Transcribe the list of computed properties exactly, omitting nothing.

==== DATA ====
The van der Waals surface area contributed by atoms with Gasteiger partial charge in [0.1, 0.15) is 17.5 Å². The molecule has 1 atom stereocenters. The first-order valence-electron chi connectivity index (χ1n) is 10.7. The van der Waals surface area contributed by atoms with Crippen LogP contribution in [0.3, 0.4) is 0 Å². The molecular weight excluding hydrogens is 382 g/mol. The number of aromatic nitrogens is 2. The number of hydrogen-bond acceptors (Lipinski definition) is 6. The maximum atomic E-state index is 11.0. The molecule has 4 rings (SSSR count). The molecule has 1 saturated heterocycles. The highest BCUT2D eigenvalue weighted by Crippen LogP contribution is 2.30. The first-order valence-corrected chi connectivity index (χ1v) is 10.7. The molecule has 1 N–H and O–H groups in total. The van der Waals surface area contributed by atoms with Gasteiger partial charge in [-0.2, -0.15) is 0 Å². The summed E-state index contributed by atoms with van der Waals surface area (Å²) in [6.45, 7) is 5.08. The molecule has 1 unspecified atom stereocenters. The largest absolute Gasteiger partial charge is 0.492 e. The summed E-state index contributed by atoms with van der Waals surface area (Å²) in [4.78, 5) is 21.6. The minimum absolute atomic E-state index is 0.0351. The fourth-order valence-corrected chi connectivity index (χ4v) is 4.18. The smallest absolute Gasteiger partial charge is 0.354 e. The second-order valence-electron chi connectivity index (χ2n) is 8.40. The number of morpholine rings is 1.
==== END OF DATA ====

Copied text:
The van der Waals surface area contributed by atoms with Gasteiger partial charge in [0.1, 0.15) is 17.5 Å². The molecule has 1 atom stereocenters. The first-order valence-electron chi connectivity index (χ1n) is 10.7. The van der Waals surface area contributed by atoms with Crippen LogP contribution in [0.3, 0.4) is 0 Å². The molecular weight excluding hydrogens is 382 g/mol. The number of aromatic nitrogens is 2. The number of hydrogen-bond acceptors (Lipinski definition) is 6. The maximum atomic E-state index is 11.0. The molecule has 4 rings (SSSR count). The molecule has 1 saturated heterocycles. The highest BCUT2D eigenvalue weighted by Crippen LogP contribution is 2.30. The first-order valence-corrected chi connectivity index (χ1v) is 10.7. The molecule has 1 N–H and O–H groups in total. The van der Waals surface area contributed by atoms with Gasteiger partial charge in [-0.2, -0.15) is 0 Å². The summed E-state index contributed by atoms with van der Waals surface area (Å²) in [6.45, 7) is 5.08. The molecule has 1 unspecified atom stereocenters. The largest absolute Gasteiger partial charge is 0.492 e. The summed E-state index contributed by atoms with van der Waals surface area (Å²) in [4.78, 5) is 21.6. The minimum absolute atomic E-state index is 0.0351. The fourth-order valence-corrected chi connectivity index (χ4v) is 4.18. The smallest absolute Gasteiger partial charge is 0.354 e. The second-order valence-electron chi connectivity index (χ2n) is 8.40. The number of morpholine rings is 1.